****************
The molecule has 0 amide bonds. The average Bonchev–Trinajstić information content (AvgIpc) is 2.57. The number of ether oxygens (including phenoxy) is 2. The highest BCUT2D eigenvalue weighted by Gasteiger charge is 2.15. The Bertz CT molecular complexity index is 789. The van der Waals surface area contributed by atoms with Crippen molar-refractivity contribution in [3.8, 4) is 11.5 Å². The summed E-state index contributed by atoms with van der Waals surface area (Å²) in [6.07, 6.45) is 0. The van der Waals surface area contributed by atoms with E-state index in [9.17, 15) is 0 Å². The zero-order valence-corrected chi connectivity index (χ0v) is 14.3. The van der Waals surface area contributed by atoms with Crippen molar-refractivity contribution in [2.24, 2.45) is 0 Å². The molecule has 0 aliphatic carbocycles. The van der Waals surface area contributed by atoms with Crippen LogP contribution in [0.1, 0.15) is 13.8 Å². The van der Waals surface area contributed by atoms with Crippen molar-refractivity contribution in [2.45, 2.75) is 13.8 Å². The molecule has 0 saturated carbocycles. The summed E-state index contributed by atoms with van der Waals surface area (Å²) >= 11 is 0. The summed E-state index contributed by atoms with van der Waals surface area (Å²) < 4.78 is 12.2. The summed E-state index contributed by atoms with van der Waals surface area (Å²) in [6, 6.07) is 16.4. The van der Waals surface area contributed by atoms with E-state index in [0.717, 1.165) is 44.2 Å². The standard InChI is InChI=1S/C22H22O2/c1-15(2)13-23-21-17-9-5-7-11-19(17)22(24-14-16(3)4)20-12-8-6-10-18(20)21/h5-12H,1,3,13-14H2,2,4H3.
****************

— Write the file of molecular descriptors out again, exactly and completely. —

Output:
The molecule has 0 amide bonds. The average Bonchev–Trinajstić information content (AvgIpc) is 2.57. The number of ether oxygens (including phenoxy) is 2. The highest BCUT2D eigenvalue weighted by Gasteiger charge is 2.15. The Bertz CT molecular complexity index is 789. The van der Waals surface area contributed by atoms with Crippen molar-refractivity contribution in [3.8, 4) is 11.5 Å². The summed E-state index contributed by atoms with van der Waals surface area (Å²) in [6.07, 6.45) is 0. The van der Waals surface area contributed by atoms with E-state index in [9.17, 15) is 0 Å². The zero-order valence-corrected chi connectivity index (χ0v) is 14.3. The van der Waals surface area contributed by atoms with Crippen molar-refractivity contribution in [2.24, 2.45) is 0 Å². The molecule has 0 aliphatic carbocycles. The van der Waals surface area contributed by atoms with Crippen LogP contribution in [0.1, 0.15) is 13.8 Å². The van der Waals surface area contributed by atoms with Crippen molar-refractivity contribution in [2.45, 2.75) is 13.8 Å². The molecule has 0 saturated carbocycles. The summed E-state index contributed by atoms with van der Waals surface area (Å²) >= 11 is 0. The summed E-state index contributed by atoms with van der Waals surface area (Å²) < 4.78 is 12.2. The summed E-state index contributed by atoms with van der Waals surface area (Å²) in [6, 6.07) is 16.4. The van der Waals surface area contributed by atoms with E-state index in [0.717, 1.165) is 44.2 Å². The standard InChI is InChI=1S/C22H22O2/c1-15(2)13-23-21-17-9-5-7-11-19(17)22(24-14-16(3)4)20-12-8-6-10-18(20)21/h5-12H,1,3,13-14H2,2,4H3.